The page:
Thursday, April 11, 2013

The growing buzz on animal self-medication

In addition to gathering pollen, honeybees collect plant saps to create a resinous material that reduces bacteria and parasite loads in hives. (Photo by Louise Docker/Wikipedia.)

By Carol Clark

Birds do it. Bees do it. Even forest-dwelling ants do it. Increasing evidence suggests that a wide range of animals self-medicate.

“We need to pay close attention to how animals may use plants or other materials as medicine, because it has direct implications for human health and food production,” says Emory biologist Jaap de Roode.

De Roode wrote a review of recent studies on self-medication in animals for the current issue of the journal Science. De Roode and his co-authors, Thierry Lefèvre and Mark Hunter, recently published their own study showing that monarch butterflies use toxins found in milkweed to cure themselves and their offspring of disease.

De Roode will also be giving a talk on animal self-medication on Saturday, April 20, as one of 11 speakers set for TEDxEmory.

Milkweed, left, is a pest to farmers, but medication to monarch butterflies. The insects use toxins in some species of the plant to kill parasites in their offspring. (

Until a little more than a decade ago, de Roode notes, primates were among the only animals besides humans thought to have the capacity for self-medication. Chimpanzees, for instance, had been observed in the wild eating plants with anti-parasitic properties but with little or no nutritional value.

Then some birds were found to line their nests with plants that ward off parasites, fungi and other pathogens. Just last year, ecologists in Mexico published a study suggesting that house sparrows and finches may be studding their nests with cigarette butts because nicotine reduces mite infestations.

The evidence for self-medication is actually stronger for insects. It’s easier to conduct laboratory experiments on them, and to clearly demonstrate whether an insect’s preference for a certain food delivers a benefit to fitness and survival.

“It’s now clear that animals do not have to have a big brain or advanced cognitive skills to use medicine found in nature,” de Roode says. “We’re seeing that these behaviors can be innate.”

Emory biologist Todd Schlenke, for instance, recently found that when fruit flies sense parasitic wasps in their vicinity, they lay their eggs in an alcohol-soaked environment, forcing their larvae to consume booze as a drug to combat the deadly wasps. And the larvae themselves, given the choice, prefer to eat food high in alcohol if, and only if, they are infected with the wasp eggs. The alcohol treatment is highly effective, greatly improving the survival rate of infected larvae.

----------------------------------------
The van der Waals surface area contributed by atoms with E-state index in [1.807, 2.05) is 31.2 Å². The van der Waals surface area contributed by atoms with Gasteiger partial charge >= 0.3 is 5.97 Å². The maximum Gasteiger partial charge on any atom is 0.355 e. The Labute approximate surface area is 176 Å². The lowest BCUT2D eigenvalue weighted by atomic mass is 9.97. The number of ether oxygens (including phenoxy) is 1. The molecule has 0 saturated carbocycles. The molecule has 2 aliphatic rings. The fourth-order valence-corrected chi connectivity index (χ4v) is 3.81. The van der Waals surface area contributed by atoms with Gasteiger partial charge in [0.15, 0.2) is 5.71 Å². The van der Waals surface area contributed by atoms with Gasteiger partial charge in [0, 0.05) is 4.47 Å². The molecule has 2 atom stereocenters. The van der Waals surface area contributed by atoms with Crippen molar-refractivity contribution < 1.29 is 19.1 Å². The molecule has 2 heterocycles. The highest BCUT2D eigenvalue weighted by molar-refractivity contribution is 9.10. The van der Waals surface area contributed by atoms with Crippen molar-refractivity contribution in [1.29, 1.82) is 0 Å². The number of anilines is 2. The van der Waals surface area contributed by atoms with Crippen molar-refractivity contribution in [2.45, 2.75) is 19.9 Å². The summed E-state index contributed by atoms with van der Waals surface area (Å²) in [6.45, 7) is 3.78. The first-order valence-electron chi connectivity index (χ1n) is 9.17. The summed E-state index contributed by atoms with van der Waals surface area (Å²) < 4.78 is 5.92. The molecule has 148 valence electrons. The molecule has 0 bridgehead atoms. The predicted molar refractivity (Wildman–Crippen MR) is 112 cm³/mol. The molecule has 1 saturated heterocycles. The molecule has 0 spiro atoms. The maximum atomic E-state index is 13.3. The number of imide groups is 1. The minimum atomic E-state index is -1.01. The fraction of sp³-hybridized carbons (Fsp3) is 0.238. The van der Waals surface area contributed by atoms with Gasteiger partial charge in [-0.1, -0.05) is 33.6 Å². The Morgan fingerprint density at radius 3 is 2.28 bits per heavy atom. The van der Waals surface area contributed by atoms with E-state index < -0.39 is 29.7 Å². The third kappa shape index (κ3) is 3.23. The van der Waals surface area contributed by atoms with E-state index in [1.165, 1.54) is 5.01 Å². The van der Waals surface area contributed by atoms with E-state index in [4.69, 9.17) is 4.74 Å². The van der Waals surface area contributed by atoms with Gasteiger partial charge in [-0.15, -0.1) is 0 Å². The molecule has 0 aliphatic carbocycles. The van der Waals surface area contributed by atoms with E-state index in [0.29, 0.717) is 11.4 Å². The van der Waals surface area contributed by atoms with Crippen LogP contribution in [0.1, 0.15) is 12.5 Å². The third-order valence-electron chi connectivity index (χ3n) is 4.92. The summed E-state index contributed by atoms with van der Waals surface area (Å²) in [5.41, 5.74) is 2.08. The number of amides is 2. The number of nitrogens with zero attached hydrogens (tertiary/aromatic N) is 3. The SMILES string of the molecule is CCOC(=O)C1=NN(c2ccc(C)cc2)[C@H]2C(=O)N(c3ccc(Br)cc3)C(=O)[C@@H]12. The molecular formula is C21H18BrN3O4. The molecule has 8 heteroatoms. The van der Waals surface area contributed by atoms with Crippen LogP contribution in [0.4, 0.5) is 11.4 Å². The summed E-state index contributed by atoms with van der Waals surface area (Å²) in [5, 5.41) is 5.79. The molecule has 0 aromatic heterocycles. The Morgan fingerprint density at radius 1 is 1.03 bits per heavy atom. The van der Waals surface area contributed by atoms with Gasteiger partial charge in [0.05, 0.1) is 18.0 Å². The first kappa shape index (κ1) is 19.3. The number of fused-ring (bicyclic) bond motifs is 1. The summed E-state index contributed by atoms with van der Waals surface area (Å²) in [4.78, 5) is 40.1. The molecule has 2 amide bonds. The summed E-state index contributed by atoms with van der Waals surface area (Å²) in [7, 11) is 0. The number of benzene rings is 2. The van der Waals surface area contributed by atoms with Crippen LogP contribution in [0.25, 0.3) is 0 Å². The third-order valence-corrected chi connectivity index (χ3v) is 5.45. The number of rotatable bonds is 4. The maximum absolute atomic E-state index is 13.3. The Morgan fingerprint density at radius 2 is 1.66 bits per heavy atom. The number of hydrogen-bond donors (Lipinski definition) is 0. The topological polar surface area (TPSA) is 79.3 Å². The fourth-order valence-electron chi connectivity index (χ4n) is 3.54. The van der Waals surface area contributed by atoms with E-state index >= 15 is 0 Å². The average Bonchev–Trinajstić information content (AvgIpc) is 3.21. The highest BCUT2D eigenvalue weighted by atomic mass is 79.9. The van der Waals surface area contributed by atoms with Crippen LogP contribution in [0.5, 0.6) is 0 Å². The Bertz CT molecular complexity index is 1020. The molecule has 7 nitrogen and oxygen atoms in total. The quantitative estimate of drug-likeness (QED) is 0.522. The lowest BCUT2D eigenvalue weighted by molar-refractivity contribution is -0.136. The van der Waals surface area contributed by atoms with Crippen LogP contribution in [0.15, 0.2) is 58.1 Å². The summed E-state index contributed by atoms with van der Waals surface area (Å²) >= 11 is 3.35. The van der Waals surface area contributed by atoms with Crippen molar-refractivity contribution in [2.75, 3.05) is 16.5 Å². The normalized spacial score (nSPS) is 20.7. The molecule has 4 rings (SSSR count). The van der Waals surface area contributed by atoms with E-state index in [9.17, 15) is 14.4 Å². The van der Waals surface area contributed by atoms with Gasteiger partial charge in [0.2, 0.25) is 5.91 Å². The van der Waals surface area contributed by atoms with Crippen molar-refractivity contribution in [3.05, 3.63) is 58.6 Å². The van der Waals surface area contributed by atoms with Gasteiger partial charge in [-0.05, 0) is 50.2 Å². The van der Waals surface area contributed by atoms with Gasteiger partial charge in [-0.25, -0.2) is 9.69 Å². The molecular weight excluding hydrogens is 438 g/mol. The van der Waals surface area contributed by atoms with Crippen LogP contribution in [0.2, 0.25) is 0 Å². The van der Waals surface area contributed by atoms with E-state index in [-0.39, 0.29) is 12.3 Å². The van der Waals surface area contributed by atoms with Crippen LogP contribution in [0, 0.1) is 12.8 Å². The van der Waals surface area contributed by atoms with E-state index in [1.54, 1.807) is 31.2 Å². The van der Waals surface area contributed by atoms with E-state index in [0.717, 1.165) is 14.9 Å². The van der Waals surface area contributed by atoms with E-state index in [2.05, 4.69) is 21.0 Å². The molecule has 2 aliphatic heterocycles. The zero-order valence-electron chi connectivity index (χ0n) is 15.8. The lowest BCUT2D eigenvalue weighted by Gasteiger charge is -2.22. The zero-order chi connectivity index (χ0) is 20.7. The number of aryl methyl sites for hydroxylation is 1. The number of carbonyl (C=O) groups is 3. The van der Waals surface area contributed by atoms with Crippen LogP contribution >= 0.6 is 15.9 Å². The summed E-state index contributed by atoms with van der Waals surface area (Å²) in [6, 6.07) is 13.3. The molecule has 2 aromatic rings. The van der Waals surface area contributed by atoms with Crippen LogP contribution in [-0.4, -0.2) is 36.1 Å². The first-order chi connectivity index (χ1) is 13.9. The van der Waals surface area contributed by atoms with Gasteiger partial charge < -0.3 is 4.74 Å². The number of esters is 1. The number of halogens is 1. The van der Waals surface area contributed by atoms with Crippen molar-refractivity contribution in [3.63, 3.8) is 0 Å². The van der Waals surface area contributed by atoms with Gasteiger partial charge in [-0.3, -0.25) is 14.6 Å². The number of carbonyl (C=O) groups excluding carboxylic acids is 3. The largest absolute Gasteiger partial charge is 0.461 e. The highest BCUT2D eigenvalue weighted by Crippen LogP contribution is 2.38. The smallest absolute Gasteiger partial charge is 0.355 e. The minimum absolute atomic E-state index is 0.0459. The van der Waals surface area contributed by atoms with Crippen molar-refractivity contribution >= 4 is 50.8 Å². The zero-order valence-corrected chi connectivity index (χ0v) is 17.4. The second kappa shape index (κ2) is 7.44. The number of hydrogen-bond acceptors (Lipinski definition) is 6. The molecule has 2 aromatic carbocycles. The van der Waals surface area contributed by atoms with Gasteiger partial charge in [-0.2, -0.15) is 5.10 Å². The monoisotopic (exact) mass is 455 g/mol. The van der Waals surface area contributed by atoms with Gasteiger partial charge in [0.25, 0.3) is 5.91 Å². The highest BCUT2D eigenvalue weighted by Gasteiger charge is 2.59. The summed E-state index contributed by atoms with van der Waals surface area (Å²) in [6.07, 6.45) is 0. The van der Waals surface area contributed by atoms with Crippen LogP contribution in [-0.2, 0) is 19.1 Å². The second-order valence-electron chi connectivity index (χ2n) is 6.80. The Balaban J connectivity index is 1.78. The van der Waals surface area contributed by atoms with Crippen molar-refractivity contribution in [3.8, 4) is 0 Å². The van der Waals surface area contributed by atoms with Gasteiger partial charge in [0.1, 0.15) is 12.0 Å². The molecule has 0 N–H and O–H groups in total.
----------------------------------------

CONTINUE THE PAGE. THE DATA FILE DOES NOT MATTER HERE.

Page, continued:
No one has researched the possibility of whether alcohol could have a similar effect on humans suffering from blood-borne parasites.

Fruit flies have evolved the capability to seek out alcohol to combat infections by parasitic wasps. (Photo by Andre Karwath/Wikipedia.)

De Roode notes that insects and other animals may hold many medicinal secrets of potential benefit to humans.

Honey bees, for example, make a sticky substance called propolis from plant resins and incorporate it into the architecture of their hives. This resinous material has been shown to reduce bacteria and parasite loads in hives. A recent study showed that bees exposed to the spores of fungal parasites increase their resin foraging rates, suggesting that making propolis may be a case of self-medication.

In the wild, honey bees line the entire interior of their hives with resin to create what is called the “propolis envelope.” Many commercial beekeepers, however, select for bees that don’t gather resinous material, because the substance gums up the manmade hive frames.

Meanwhile, honeybees in the United States are suffering from die-offs that have wiped out nearly half of the hives needed to pollinate fruits and vegetables in the country. Drought, pesticides, viruses and other pathogens have all been suggested as possible causes of the bee deaths.

Could discouraging a self-medicating trait in bees also be a contributing factor?

“Those are the kinds of questions that are important to look at and think about,” de Roode says.

The monarch butterfly’s medicine kit
Fruit flies use alcohol as a drug to kill parasites
Fruit flies force their young to drink alcohol – for their own good
Tapping traditional remedies to fight modern superbugs 

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